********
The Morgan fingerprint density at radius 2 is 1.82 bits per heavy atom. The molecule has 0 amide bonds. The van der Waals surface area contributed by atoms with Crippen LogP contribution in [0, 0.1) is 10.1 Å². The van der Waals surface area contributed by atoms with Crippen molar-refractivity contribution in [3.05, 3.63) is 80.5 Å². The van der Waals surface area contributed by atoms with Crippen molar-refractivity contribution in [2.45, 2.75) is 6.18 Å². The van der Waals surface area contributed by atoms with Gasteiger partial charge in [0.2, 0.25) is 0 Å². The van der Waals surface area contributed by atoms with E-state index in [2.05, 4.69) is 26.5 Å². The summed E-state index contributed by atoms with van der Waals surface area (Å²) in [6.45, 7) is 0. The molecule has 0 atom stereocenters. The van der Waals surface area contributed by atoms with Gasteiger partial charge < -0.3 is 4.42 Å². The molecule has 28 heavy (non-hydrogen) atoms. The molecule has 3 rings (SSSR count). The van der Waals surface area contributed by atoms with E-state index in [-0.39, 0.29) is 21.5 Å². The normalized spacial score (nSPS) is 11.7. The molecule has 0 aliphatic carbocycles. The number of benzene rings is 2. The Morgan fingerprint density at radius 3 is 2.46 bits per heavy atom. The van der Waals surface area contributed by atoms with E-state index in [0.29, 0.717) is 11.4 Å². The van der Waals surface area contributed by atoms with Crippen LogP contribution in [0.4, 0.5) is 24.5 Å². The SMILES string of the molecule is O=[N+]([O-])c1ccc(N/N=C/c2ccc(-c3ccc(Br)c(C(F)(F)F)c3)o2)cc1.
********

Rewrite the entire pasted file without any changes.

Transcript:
The Morgan fingerprint density at radius 2 is 1.82 bits per heavy atom. The molecule has 0 amide bonds. The van der Waals surface area contributed by atoms with Crippen LogP contribution in [0, 0.1) is 10.1 Å². The van der Waals surface area contributed by atoms with Crippen molar-refractivity contribution in [3.05, 3.63) is 80.5 Å². The van der Waals surface area contributed by atoms with Crippen molar-refractivity contribution in [2.45, 2.75) is 6.18 Å². The van der Waals surface area contributed by atoms with Gasteiger partial charge in [0.2, 0.25) is 0 Å². The van der Waals surface area contributed by atoms with E-state index in [2.05, 4.69) is 26.5 Å². The summed E-state index contributed by atoms with van der Waals surface area (Å²) in [6.45, 7) is 0. The molecule has 0 atom stereocenters. The van der Waals surface area contributed by atoms with Gasteiger partial charge < -0.3 is 4.42 Å². The molecule has 28 heavy (non-hydrogen) atoms. The molecule has 3 rings (SSSR count). The van der Waals surface area contributed by atoms with E-state index in [-0.39, 0.29) is 21.5 Å². The normalized spacial score (nSPS) is 11.7. The molecule has 0 aliphatic carbocycles. The number of benzene rings is 2. The Morgan fingerprint density at radius 3 is 2.46 bits per heavy atom. The van der Waals surface area contributed by atoms with E-state index in [0.29, 0.717) is 11.4 Å². The van der Waals surface area contributed by atoms with Crippen LogP contribution in [0.4, 0.5) is 24.5 Å². The SMILES string of the molecule is O=[N+]([O-])c1ccc(N/N=C/c2ccc(-c3ccc(Br)c(C(F)(F)F)c3)o2)cc1.